MANDATORY MINIMUM SENTENCE
MANDATORY MINIMUM SENTENCES FOR FEDERAL CRIMES
In the Booker case, the Supreme Court created some discretion for Judges handing down sentences in criminal cases. The Booker case represents a break from the Federal Sentencing Guidelines as mandatory and now makes them advisory. Since that decision the creation of minimum mandatory sentencing has evolved as to prevent the Judges from utilizing the discretion Booker provided. Mandatory minimum sentence are applicable in drug crimes, gun offenses, child pornography, and criminal identity theft
Most recently I consulted on a case that involved aggravated identity theft and involved a very large hacker network that would teach others how to obtain information to commit identity theft. Although this person had no prior record the charge carried a severe mandatory minimum punishment.
Because this person cooperated and the charges involved other more culpable individual the sentence imposed was less than the mandatory minimum.
The government will use these crimes as a form of persuasion to coerce or intimidate an accused individual into cooperating rather than asserting their innocence and going to trial. Government cooperation and acceptance of responsibility can alleviate the strain of mandatory minimum sentences. A 5K letter from the Government for early cooperation is the most favorable tool a defendant has against mandatory minimum sentences. In some cases I have advised clients that are facing serious federal charges and lengthy prison sentences to be the proffer evidence in order to avoid indictment on a mandatory minimum case. An honest proffer and acceptance of responsibility for criminal behavior are mitigation that in Orlando will typically cut time off of the sentence imposed.
ORLANDO FEDERAL ATTORNEY will fight and advocate for you to not get sentenced under a minimum mandatory crime.
Mandatory minimum sentencing must be imposed by the Judge. The Judge may be sympathetic to a particular defendant but the Judge cannot make the decision as to what the defendant is charged with. The Government decides what crime to charge and so the decision to charge a crime that carries a minimum mandatory sentence rest solely with the United States Attorney’s Office. Ten years ago mandatory minimum offenses were essentially limited to drug crimes. The Federal Government has increased the scope and types of offenses that carry these harsh sentences. Gun offenses often act as a kicker when the conviction is coupled with a drug crime. A federal drug offense coupled with a firearm carries minimum mandatory sentencing and even the most reasonable prosecutor has all the leverage in that scenario. Aggravated identity theft like the client I described above carries a 2 year minimum, but these sentences are avoidable with an experienced attorney.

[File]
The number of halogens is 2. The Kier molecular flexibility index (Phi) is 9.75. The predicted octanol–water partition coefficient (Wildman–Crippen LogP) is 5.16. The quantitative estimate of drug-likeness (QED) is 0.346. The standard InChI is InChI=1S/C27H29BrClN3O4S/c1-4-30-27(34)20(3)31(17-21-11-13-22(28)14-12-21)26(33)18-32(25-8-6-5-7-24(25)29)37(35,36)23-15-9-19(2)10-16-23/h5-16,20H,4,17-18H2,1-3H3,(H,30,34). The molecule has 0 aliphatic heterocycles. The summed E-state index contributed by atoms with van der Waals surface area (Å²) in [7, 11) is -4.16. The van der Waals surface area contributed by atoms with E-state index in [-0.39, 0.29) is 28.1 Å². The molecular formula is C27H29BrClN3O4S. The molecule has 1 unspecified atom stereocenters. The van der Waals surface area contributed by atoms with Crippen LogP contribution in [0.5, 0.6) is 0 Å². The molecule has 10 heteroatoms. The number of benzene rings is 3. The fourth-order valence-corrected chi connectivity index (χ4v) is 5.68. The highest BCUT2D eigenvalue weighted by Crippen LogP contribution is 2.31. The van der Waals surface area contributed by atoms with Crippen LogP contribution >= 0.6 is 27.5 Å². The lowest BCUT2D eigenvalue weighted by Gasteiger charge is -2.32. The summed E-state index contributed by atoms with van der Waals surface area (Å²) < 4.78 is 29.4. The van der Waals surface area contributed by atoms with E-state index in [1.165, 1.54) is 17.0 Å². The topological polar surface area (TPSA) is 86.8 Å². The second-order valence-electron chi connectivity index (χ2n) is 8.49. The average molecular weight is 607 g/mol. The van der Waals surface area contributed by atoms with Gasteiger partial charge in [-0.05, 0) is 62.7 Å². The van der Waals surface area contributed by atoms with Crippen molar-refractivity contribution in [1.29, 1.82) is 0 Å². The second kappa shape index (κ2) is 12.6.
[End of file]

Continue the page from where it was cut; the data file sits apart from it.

ORLANDO FEDERAL DEFENSE ATTORNEY will give you an honest and informed perspective on the sentencing challenges in determining the best course of action.
Persuading a prosecutor to plea a case and reduce the charged crime to relieve the minimum mandatory sentencing is often an amazing result for a client that could be facing many years in prison. The bottom line is that many cases are not suitable for trial, the evidence is strong and the risk is high. I am the kind of lawyer that takes cases to trial and has lengthy conversations with clients about the potential consequences. If the client is unsure about their ability to be successful in trial the most advantageous path may be to negotiate a plea and quickly because many times in cases with multiple defendants especially fraud and criminal conspiracies the first people to negotiate the plea will garner the most favor when it time for sentencing.